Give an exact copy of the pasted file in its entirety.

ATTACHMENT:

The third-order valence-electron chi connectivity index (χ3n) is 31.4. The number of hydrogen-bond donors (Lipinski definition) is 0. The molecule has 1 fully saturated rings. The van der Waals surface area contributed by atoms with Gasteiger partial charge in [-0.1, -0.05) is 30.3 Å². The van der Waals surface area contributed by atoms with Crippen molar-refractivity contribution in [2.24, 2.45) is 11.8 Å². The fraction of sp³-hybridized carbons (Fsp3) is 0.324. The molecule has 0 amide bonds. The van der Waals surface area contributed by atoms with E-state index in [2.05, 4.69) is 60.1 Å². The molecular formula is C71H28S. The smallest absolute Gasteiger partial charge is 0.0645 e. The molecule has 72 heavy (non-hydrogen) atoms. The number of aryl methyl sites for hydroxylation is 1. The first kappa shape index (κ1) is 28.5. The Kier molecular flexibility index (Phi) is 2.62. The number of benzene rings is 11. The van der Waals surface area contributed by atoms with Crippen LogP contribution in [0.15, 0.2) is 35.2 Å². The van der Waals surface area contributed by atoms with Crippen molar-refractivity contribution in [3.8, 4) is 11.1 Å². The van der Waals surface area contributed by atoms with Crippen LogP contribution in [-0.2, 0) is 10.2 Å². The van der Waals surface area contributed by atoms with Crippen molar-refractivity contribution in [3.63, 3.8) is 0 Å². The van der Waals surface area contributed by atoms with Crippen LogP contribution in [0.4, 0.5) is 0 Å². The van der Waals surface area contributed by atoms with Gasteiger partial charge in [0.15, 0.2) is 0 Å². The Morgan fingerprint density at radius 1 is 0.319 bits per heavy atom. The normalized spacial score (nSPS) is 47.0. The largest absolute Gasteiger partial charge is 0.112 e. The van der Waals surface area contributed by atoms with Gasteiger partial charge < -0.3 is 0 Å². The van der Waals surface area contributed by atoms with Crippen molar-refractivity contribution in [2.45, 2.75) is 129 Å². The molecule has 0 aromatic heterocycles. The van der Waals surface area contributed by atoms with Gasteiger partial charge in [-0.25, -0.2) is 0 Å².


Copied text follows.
The third-order valence-electron chi connectivity index (χ3n) is 31.4. The number of hydrogen-bond donors (Lipinski definition) is 0. The molecule has 1 fully saturated rings. The van der Waals surface area contributed by atoms with Gasteiger partial charge in [-0.1, -0.05) is 30.3 Å². The van der Waals surface area contributed by atoms with Crippen molar-refractivity contribution in [2.24, 2.45) is 11.8 Å². The fraction of sp³-hybridized carbons (Fsp3) is 0.324. The molecule has 0 amide bonds. The van der Waals surface area contributed by atoms with E-state index in [2.05, 4.69) is 60.1 Å². The molecular formula is C71H28S. The smallest absolute Gasteiger partial charge is 0.0645 e. The molecule has 72 heavy (non-hydrogen) atoms. The number of aryl methyl sites for hydroxylation is 1. The first kappa shape index (κ1) is 28.5. The Kier molecular flexibility index (Phi) is 2.62. The number of benzene rings is 11. The van der Waals surface area contributed by atoms with Crippen LogP contribution in [0.15, 0.2) is 35.2 Å². The van der Waals surface area contributed by atoms with Crippen molar-refractivity contribution in [3.8, 4) is 11.1 Å². The van der Waals surface area contributed by atoms with Crippen LogP contribution in [-0.2, 0) is 10.2 Å². The van der Waals surface area contributed by atoms with Crippen molar-refractivity contribution in [3.63, 3.8) is 0 Å². The van der Waals surface area contributed by atoms with Crippen LogP contribution in [0.4, 0.5) is 0 Å². The van der Waals surface area contributed by atoms with Gasteiger partial charge in [0.15, 0.2) is 0 Å². The Morgan fingerprint density at radius 1 is 0.319 bits per heavy atom. The normalized spacial score (nSPS) is 47.0. The largest absolute Gasteiger partial charge is 0.112 e. The van der Waals surface area contributed by atoms with Gasteiger partial charge < -0.3 is 0 Å². The van der Waals surface area contributed by atoms with Crippen molar-refractivity contribution in [2.45, 2.75) is 129 Å². The molecule has 0 aromatic heterocycles. The van der Waals surface area contributed by atoms with Gasteiger partial charge in [-0.25, -0.2) is 0 Å².